By: John Roberts
When replacing or overlaying deteriorated pavement is expected to take too long or cost too much, consider another option: concrete pavement restoration (CPR).
CPR refers to a series of engineered techniques developed over the past 40 years to rehabilitate concrete pavement. These techniques are well established for deteriorated highways, but they also offer an alternative to asphalt overlays to rehabilitate city streets. The process targets and repairs areas of distress within otherwise sound concrete pavements. CPR can be performed within small work areas and at off-peak hours, and its repairs can last for years or even decades.
HOW IT WORKS
CPR is used to restore concrete pavement to its original condition without changing its grade. Unlike the typical asphalt overlay, CPR addresses the causes of pavement distress, minimizing further deterioration. Basic CPR techniques include:
In the past, many transportation agencies covered structurally sound concrete pavement with an asphalt overlay to improve the ride, optimize friction, or reduce tire noise. Diamond grinding a previously overlaid pavement allows the asphalt millings to be recycled as a gravel base or sold by the ton as reclaimed asphalt pavement (RAP) for a future asphalt project. Consequently, this process is frequently referred to as “buried treasure.”
When applying the buried treasure concept, use the value of asphalt millings to offset the cost of removal and some of the diamond grinding cost. Every inch of asphalt generates approximately 0.05 ton of RAP per square yard. Depending on the oil content of the RAP and its proximity to a project location, this can add up to real value. Innovative owners and contractors can save money and help the environment at the same time.
In 2006, the Village of Glen Ellyn, Ill. — an affluent Chicago suburb of more than 25,000 — needed major repairs on about 29 blocks of two main city streets, both of which were 15 to 20 years old. Before the project began, the roads were 8-inch, undoweled jointed pavement with ¼-inch to ½-inch faulted joints with deteriorating joint seals. The joints were widened to 3/8-inch and then sealed atop backer rods with silicone sealant. Other methods used to repair these roads included full-depth repair, diamond grinding, and sawing and sealing the joints. In total, the project included approximately 185,000 lineal feet of joint work on both Oak Street and Western Avenue.
The Glen Ellyn Public Works Department found CPR to be more cost-effective than alternative methods. CPR allowed the department to maintain the local traffic flow with minimal disruption to the driving public. Furthermore, an asphalt overlay would have raised the height of the road, which in turn would have filled stormwater gutters, covered the monolithic curbs, and required expensive tie-ins to adjacent driveways. The owner also liked the appearance of concrete as compared to asphalt.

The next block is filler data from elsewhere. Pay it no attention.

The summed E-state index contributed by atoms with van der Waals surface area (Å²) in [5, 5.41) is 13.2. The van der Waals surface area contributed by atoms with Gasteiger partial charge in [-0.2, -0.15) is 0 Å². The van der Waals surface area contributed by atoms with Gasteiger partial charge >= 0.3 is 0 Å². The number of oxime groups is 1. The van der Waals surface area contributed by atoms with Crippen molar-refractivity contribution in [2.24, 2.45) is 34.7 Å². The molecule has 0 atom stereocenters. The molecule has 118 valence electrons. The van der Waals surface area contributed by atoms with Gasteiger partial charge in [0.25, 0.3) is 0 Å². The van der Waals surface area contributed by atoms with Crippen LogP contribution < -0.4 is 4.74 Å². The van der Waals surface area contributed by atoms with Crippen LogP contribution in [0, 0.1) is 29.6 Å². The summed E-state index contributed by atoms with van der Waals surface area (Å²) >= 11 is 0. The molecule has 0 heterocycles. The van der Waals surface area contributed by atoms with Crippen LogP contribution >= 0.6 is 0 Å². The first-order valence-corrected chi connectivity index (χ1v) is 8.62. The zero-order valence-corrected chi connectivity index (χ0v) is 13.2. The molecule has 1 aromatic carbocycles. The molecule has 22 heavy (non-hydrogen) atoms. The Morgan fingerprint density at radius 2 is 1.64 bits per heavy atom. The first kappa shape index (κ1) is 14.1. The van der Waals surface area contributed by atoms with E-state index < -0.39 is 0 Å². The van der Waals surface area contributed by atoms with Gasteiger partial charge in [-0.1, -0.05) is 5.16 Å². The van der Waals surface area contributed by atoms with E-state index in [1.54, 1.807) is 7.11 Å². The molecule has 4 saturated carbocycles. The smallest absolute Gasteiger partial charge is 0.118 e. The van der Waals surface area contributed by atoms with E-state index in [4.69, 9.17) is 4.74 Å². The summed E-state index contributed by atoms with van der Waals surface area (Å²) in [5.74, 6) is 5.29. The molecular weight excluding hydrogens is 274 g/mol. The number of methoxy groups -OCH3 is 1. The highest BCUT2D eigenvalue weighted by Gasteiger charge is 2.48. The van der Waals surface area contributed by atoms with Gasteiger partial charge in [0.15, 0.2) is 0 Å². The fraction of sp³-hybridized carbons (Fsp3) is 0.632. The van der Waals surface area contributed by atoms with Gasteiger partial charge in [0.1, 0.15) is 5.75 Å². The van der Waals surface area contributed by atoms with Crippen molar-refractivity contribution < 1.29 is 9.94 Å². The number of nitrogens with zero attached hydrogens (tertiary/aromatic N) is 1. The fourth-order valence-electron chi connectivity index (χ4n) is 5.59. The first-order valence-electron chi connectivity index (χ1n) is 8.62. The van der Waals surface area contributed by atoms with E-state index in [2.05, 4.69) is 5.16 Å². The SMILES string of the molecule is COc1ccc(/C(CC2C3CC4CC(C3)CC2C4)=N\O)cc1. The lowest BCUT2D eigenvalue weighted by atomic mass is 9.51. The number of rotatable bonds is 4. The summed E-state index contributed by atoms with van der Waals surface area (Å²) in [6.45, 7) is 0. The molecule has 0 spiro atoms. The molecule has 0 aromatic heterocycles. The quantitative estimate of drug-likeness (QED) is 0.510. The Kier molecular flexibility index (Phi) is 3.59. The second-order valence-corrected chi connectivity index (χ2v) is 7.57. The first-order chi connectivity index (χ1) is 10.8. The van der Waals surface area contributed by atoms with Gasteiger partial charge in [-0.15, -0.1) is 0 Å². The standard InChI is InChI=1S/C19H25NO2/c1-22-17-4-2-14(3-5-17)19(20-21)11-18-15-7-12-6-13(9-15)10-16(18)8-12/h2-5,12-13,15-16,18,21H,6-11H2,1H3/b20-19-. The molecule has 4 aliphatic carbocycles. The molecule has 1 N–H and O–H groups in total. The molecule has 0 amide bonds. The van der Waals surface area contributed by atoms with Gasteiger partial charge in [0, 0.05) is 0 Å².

THE NEXT GENERATION OF CONCRETE SURFACES
Tire and pavement noise has become a hot-button issue in areas with large populations and high traffic volumes. In response, public officials are seeking long-lasting, economical, and quiet pavement surfaces. The Next Generation Concrete Surface (NGCS), now in the testing stage, shows great promise in meeting these needs.
Designed to provide a consistent profile without positive or upward texture, NGCS prescribes a hybrid texture on concrete surfaces that resembles a combination of diamond grinding and longitudinal grooving. The texture can be produced through either a single-pass or two-pass operation, using diamond-tipped saw blades mounted on conventional diamond grinding and grooving equipment. These textures, used for both new construction and the rehabilitation of existing surfaces, will combine a very smooth profile and a quiet ride, as well as excellent macro texture for increased safety.
Based on the test sections constructed to date, the NGCS starts out about 1 to 4 dBA quieter than a conventional diamond-ground surface. More time is needed to fully establish the NGCS pavement's acoustic performance, but it is not expected to change during the first 10 years of service, provided the pavements are well designed and constructed with high-quality, durable aggregates.
— John Roberts (firstname.lastname@example.org) is the executive director of the International Grooving & Grinding Association.